A STEM outreach project led by Prof Sara Rankin for neurodiverse students is to be established as a social enterprise following a funding boost.
2eMPower, an Imperial-based outreach project for young people with specific learning disabilities (dyslexia, dyspraxia, ADHD or autism), is set to be established as a social enterprise following funding awarded from the College enterprise fund.
People with specific learning disabilities (spLD) – also referred to as neurodiverse – represent approximately 15% of the general population but only 0.9% of science, technology, engineering and mathematics (STEM) academics and 5.5% of STEM students in UK universities have a spLD, according to research conducted on behalf of the Royal Society.
Led by Professor Sara Rankin, 2eMPower offers bespoke STEM workshops and summer schools for neurodiverse students and their parents which are delivered by neurodiverse scientists and teachers. Currently, Imperial is the only UK university with this bespoke outreach offering.
Research has shown that neurodiverse people have strengths in areas such as creativity, communication, collaboration and problem-solving – these strengths align with the key skills needed in STEM, as identified by the World Economic Forum. The workshops by 2eMPower are designed to support and inspire neurodiverse students to realise their strengths can be applied to STEM.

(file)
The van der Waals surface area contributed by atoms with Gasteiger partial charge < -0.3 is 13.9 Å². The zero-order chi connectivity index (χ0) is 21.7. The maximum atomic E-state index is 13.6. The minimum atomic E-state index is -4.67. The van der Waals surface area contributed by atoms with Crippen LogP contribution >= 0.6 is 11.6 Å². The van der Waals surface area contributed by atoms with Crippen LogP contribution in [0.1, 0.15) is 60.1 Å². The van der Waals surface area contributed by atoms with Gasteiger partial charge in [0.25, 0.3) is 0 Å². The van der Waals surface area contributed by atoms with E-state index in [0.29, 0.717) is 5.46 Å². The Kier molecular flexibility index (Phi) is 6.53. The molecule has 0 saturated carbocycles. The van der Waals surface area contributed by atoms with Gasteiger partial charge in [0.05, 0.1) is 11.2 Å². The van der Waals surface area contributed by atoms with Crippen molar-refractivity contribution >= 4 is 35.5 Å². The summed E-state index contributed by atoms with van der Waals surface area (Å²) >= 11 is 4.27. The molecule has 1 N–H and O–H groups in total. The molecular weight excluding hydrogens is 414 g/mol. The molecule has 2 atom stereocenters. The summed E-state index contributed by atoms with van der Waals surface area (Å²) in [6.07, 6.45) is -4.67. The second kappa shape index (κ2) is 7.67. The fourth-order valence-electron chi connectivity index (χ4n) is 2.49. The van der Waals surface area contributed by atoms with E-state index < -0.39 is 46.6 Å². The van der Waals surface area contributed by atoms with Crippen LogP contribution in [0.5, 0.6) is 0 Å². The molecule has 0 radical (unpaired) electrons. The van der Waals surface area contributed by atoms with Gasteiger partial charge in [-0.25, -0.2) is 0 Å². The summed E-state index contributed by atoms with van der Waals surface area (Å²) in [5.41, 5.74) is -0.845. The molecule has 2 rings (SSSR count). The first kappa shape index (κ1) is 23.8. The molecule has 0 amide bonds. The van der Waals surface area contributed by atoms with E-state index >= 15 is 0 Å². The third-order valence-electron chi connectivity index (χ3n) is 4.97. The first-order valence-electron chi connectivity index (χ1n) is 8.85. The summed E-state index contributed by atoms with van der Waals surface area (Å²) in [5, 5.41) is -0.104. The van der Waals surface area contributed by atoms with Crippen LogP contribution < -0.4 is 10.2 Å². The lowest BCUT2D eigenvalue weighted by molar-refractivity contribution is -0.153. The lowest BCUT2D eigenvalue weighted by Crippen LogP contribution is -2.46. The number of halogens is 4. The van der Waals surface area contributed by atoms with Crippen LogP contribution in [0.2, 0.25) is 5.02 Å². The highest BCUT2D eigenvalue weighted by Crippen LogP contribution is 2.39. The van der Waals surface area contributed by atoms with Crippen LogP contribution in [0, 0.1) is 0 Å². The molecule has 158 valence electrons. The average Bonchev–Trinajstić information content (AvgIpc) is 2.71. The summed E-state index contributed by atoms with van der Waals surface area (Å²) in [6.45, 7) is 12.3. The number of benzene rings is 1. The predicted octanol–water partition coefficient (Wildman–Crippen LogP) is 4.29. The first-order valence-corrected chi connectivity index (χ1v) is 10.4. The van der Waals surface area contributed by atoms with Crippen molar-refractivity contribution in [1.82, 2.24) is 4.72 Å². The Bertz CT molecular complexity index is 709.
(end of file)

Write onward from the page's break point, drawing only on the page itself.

In the long-term, the team hope the project will increase the numbers of neurodiverse students applying to Imperial and thereby build the neurodiverse STEM career pipeline that STEM organisations are eager to employ.
Sara Rankin who is Professor of Leukocyte and Stem Cell Biology at the National Heart and Lung Institute, developed the 2eMPower project based on her personal experience as a neurodiverse student.
Prof Rankin said: “I am thrilled to receive this funding and I hope that establishing 2eMPower as a social enterprise will make it sustainable and increase the number of workshops we can deliver for underprivileged young people with specific learning differences.”
The latest funding will enable 2eMPower to build its capacity and deliver more neurodiverse workshops, particularly for underprivileged young people, and also provide a consultancy service.
Case study: Cybersecurity workshop
In December 2020, 2eMPower held an online Cybersecurity workshop for autistic pupils aged 14-17 and their parents.
The project was in collaboration with the National Museum of Computing in Bletchley Park and Angel Exit Theatre and was funded by an Ingenious award from the Royal Academy of Engineering. It was set in 1968 and was about a fictitious MI5 case. The workshop had to be adapted to an online format due to lockdown. Students received envelopes containing 'top security material' that had been sent from MI5, plus a cypher wheel and working in small groups with a facilitator, took part in a series of interactive problem-solving activities.
The feedback received from students and parents was overwhelmingly positive: "I really appreciated the opportunity for my son to take part in a workshop that was made accessible for autism but also provided activities that were actually challenging."
If anyone is interested in getting involved in the 2eMPower project in terms of helping to develop or deliver future workshops please contact Prof Sara Rankin.
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